“It is not at all obvious how our existing precedents, which predate the age of the internet, should apply to large social media companies,” Alito wrote in the dissent. He claimed at another point that “whether applicants are likely to succeed under existing law is quite unclear.”
Alito was joined in his dissent by Justices Clarence Thomas (unsurprising, given his past comments on tech regulation) and Neil Gorsuch. Justice Elena Kagan also dissented from the decision, but separately — and while she didn’t explain her reasoning, many observers saw her vote as a protest against the tech lobby’s use of the court’s “shadow docket.”
Matt Schruers, the president of the Computer and Communications Industry Association, one of the two tech industry plaintiffs that prevailed on Tuesday, said Alito’s hedging suggests he could still decide in favor of the tech industry if — or more likely, when — the Supreme Court is asked to rule on the Texas law’s constitutional merits.
“I can’t recall the last time I saw a Supreme Court justice ‘reiterate that [he has] not formed a definitive view,’” said Schruers, calling Alito’s statement “a caveat with its own postal code.”
But Jeff Kosseff, a professor of cybersecurity law at the U.S. Naval Academy and an expert on the First Amendment and online speech, said Alito’s dissent suggests right-of-center judges could be preparing to target precedents that previously upheld the speech rights of corporations — and particularly the tech companies, which have increasingly angered conservatives.
“What we’re seeing, at least with the leaked draft of Roe v. Wade being overturned, is that Supreme Court precedent can be changed pretty radically,” said Kosseff.
Adam Candeub, a former Trump administration official who supports the Texas law, agreed that change is on its way. He said the “axiomatic, ‘any restriction on business is bad’” approach of Federalist Society judges is fading fast in the face of the right’s anti-tech animus. “We have a different dynamic working now,” Candeub said, noting that the “whole conservative movement is facing the same question.”
Of course, Texas still lost on Tuesday — and given the current contours of the Supreme Court, may lose on the merits once the case returns to SCOTUS (as many expect it will once the 5th Circuit rules on the law’s constitutional merits).
Schruers rejected the notion that the Supreme Court’s conservative bloc — or Republican-appointed judges in the lower courts — would be willing to throw out decades of precedent regarding how the First Amendment applies to corporations.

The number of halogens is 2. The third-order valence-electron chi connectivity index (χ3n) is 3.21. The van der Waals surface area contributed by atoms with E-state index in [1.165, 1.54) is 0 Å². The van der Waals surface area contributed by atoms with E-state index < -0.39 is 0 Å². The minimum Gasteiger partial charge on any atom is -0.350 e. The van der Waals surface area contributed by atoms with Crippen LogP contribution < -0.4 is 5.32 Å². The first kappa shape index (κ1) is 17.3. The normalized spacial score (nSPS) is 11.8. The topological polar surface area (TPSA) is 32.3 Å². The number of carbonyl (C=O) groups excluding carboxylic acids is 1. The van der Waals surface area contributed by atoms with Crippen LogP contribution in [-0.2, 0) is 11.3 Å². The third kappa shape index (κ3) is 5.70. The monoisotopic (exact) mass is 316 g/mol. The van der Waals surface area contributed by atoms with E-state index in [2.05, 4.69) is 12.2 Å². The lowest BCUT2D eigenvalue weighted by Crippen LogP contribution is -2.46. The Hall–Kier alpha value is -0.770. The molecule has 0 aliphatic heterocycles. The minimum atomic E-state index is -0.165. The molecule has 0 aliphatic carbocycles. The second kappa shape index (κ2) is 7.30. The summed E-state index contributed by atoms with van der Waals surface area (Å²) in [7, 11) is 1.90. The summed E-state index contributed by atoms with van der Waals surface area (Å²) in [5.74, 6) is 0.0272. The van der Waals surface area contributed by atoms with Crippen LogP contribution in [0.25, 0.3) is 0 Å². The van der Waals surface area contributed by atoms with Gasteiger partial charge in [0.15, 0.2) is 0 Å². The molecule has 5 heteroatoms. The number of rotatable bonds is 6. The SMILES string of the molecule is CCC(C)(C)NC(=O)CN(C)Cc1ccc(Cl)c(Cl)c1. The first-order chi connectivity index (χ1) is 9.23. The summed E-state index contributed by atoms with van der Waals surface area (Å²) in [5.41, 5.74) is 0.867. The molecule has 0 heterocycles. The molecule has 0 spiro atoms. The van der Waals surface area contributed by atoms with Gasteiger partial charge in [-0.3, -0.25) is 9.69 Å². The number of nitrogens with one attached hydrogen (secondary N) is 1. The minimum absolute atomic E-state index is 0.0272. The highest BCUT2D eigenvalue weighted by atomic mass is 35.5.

“I’m not persuaded that there’s anything more than a small minority in the judiciary who’s willing to do that,” he said.
But Kosseff said the justices may see no contradiction in gutting speech protections for tech platforms while continuing to uphold them for other businesses. “I think it’s very specifically focused on Big Tech,” he said, noting that judges have so far refrained from questioning established precedent around campaign financing or whether corporations are legally people.
“This is very much a results-oriented issue that they’re looking at,” said Kosseff. “And the result is that they want to have some government oversight and control of Big Tech companies.”
For now, at least, tech lobbyists believe they still have the upper hand — and they scoff at anyone who suggests otherwise.
“If all you can hang your hat on is a three-justice statement that explicitly characterizes itself as not being a definitive view, that doesn’t meet any meaningful definition of a victory,” Schruers said.
But Candeub is confident that the Supreme Court’s conservative justices — and the right-leaning judiciary more generally — is “evolving” when it comes to tech platforms and the First Amendment. And the former Trump official saw a silver lining in Tuesday’s razor-thin loss.
“We’re going to live to fight another day, is my take from it,” he said. “There’s no reason to give up now.”
A version of this story previously appeared in Morning Tech, a subscriber-only newsletter by POLITICOPro.